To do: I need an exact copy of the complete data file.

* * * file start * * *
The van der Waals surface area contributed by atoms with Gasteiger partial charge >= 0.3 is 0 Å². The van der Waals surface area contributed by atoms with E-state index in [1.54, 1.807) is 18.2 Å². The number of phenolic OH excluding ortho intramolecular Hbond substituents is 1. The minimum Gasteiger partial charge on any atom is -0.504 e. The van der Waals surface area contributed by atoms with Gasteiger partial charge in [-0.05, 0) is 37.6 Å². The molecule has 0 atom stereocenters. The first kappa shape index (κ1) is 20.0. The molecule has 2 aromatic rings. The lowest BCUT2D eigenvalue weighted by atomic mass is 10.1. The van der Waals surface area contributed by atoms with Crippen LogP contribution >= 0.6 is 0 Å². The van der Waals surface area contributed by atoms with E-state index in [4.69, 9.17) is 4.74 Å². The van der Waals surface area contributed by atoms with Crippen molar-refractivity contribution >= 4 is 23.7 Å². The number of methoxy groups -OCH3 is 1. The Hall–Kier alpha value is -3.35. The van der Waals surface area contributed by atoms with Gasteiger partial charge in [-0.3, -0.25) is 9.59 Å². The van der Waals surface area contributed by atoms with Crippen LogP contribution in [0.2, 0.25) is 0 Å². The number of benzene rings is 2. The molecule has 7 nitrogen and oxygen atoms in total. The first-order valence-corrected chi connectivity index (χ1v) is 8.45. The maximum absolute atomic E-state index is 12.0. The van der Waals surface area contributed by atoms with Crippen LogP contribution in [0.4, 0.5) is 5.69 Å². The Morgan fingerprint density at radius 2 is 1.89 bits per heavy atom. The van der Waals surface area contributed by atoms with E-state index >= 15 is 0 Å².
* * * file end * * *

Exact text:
The van der Waals surface area contributed by atoms with Gasteiger partial charge >= 0.3 is 0 Å². The van der Waals surface area contributed by atoms with E-state index in [1.54, 1.807) is 18.2 Å². The number of phenolic OH excluding ortho intramolecular Hbond substituents is 1. The minimum Gasteiger partial charge on any atom is -0.504 e. The van der Waals surface area contributed by atoms with Gasteiger partial charge in [-0.05, 0) is 37.6 Å². The molecule has 0 atom stereocenters. The first kappa shape index (κ1) is 20.0. The molecule has 2 aromatic rings. The lowest BCUT2D eigenvalue weighted by atomic mass is 10.1. The van der Waals surface area contributed by atoms with Crippen LogP contribution >= 0.6 is 0 Å². The van der Waals surface area contributed by atoms with E-state index in [4.69, 9.17) is 4.74 Å². The van der Waals surface area contributed by atoms with Crippen molar-refractivity contribution >= 4 is 23.7 Å². The number of methoxy groups -OCH3 is 1. The Hall–Kier alpha value is -3.35. The van der Waals surface area contributed by atoms with Gasteiger partial charge in [-0.3, -0.25) is 9.59 Å². The van der Waals surface area contributed by atoms with Crippen LogP contribution in [0.2, 0.25) is 0 Å². The number of benzene rings is 2. The molecule has 7 nitrogen and oxygen atoms in total. The first-order valence-corrected chi connectivity index (χ1v) is 8.45. The maximum absolute atomic E-state index is 12.0. The van der Waals surface area contributed by atoms with Crippen LogP contribution in [0.4, 0.5) is 5.69 Å². The Morgan fingerprint density at radius 2 is 1.89 bits per heavy atom. The van der Waals surface area contributed by atoms with E-state index >= 15 is 0 Å².